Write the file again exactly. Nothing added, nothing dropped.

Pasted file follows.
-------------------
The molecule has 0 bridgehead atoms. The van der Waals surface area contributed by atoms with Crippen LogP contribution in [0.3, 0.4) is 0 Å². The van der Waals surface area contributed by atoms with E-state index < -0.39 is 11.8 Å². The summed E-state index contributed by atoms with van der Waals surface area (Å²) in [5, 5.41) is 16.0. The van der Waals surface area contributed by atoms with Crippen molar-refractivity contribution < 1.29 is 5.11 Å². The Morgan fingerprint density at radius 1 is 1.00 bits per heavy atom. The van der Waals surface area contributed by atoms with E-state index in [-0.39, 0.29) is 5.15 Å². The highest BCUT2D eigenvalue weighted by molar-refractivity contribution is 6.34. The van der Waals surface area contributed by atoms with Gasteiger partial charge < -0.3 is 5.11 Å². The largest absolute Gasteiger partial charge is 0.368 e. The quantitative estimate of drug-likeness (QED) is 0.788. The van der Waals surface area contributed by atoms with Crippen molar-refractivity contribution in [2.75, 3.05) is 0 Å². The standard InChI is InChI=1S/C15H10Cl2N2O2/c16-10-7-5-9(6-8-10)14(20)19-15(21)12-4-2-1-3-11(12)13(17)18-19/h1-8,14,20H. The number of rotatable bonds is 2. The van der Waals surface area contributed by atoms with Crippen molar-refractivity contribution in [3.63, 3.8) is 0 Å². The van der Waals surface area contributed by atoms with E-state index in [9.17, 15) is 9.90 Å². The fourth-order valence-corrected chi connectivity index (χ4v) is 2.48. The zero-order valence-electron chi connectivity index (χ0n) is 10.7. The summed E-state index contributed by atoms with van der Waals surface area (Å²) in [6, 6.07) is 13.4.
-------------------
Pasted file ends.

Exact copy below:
The molecule has 0 bridgehead atoms. The van der Waals surface area contributed by atoms with Crippen LogP contribution in [0.3, 0.4) is 0 Å². The van der Waals surface area contributed by atoms with E-state index < -0.39 is 11.8 Å². The summed E-state index contributed by atoms with van der Waals surface area (Å²) in [5, 5.41) is 16.0. The van der Waals surface area contributed by atoms with Crippen molar-refractivity contribution < 1.29 is 5.11 Å². The Morgan fingerprint density at radius 1 is 1.00 bits per heavy atom. The van der Waals surface area contributed by atoms with E-state index in [-0.39, 0.29) is 5.15 Å². The highest BCUT2D eigenvalue weighted by molar-refractivity contribution is 6.34. The van der Waals surface area contributed by atoms with Gasteiger partial charge < -0.3 is 5.11 Å². The largest absolute Gasteiger partial charge is 0.368 e. The quantitative estimate of drug-likeness (QED) is 0.788. The van der Waals surface area contributed by atoms with Crippen molar-refractivity contribution in [2.75, 3.05) is 0 Å². The standard InChI is InChI=1S/C15H10Cl2N2O2/c16-10-7-5-9(6-8-10)14(20)19-15(21)12-4-2-1-3-11(12)13(17)18-19/h1-8,14,20H. The number of rotatable bonds is 2. The van der Waals surface area contributed by atoms with Crippen molar-refractivity contribution in [3.63, 3.8) is 0 Å². The van der Waals surface area contributed by atoms with E-state index in [9.17, 15) is 9.90 Å². The fourth-order valence-corrected chi connectivity index (χ4v) is 2.48. The zero-order valence-electron chi connectivity index (χ0n) is 10.7. The summed E-state index contributed by atoms with van der Waals surface area (Å²) in [6, 6.07) is 13.4.